One of the posts from this summer stated that job descriptions are important because they set out expectations about a given position.
Specifically, descriptions are important under the ADA as well. They provide a framework to review whether an applicant with a disability is otherwise qualified to perform the job. They, then, allow the employer to consider what accommodations would be necessary for the applicant to handle the essential functions of the job. That, in turn, leads to clarity on whether accommodation would be reasonable.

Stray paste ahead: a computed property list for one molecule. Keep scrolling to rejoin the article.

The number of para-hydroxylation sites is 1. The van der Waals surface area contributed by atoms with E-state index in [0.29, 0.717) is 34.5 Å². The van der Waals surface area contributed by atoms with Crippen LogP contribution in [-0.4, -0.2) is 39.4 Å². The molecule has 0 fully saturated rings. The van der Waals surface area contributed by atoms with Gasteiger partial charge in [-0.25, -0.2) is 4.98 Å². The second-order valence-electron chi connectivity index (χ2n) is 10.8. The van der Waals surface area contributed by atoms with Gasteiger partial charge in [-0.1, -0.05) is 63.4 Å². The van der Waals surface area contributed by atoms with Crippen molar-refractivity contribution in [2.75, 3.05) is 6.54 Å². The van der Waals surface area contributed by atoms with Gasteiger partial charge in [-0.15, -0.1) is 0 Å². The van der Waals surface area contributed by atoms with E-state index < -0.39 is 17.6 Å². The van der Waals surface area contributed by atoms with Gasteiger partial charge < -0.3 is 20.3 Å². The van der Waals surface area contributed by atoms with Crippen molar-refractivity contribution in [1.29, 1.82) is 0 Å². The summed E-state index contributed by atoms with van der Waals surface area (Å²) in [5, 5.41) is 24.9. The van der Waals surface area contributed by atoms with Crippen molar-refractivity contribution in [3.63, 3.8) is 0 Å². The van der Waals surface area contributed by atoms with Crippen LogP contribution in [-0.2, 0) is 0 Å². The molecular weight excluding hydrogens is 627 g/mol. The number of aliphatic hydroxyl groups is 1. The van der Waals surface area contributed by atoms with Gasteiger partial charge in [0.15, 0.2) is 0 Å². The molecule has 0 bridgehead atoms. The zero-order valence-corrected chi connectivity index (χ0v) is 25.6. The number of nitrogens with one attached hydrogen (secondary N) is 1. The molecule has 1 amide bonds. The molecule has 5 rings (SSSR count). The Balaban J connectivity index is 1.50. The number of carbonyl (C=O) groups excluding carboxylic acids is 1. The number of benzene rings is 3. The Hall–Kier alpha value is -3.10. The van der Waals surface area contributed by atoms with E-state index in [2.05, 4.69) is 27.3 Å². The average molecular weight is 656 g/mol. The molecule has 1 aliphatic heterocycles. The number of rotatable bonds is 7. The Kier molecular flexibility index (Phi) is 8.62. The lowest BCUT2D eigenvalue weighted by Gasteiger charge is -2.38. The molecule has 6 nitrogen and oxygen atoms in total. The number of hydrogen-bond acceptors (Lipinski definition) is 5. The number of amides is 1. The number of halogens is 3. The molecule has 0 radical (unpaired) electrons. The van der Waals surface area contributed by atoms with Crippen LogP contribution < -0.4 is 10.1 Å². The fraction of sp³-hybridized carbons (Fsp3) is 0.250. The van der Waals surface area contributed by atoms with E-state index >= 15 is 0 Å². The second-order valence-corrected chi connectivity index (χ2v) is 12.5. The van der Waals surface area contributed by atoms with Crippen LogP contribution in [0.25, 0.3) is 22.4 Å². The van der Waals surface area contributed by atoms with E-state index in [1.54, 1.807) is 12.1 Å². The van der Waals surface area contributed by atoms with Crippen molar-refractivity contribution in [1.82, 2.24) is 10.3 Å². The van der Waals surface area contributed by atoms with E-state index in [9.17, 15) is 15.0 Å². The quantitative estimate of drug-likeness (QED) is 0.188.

The ADA has no express requirement to adopt job descriptions; however, the law requires that applicants and employees be capable of performing the essential functions of the position, with or without reasonable accommodation. When defining essential job functions, the EEOC reviews job descriptions written before an employer advertises a job opening. Thus, employers should be accurate in reflecting those essential functions, and generic wording does not provide sufficient detail when questions arise. Describing the specific tasks that a position requires allows for compliance with ADA and EEOC guidelines and a basis to defend your actions if you are questioned.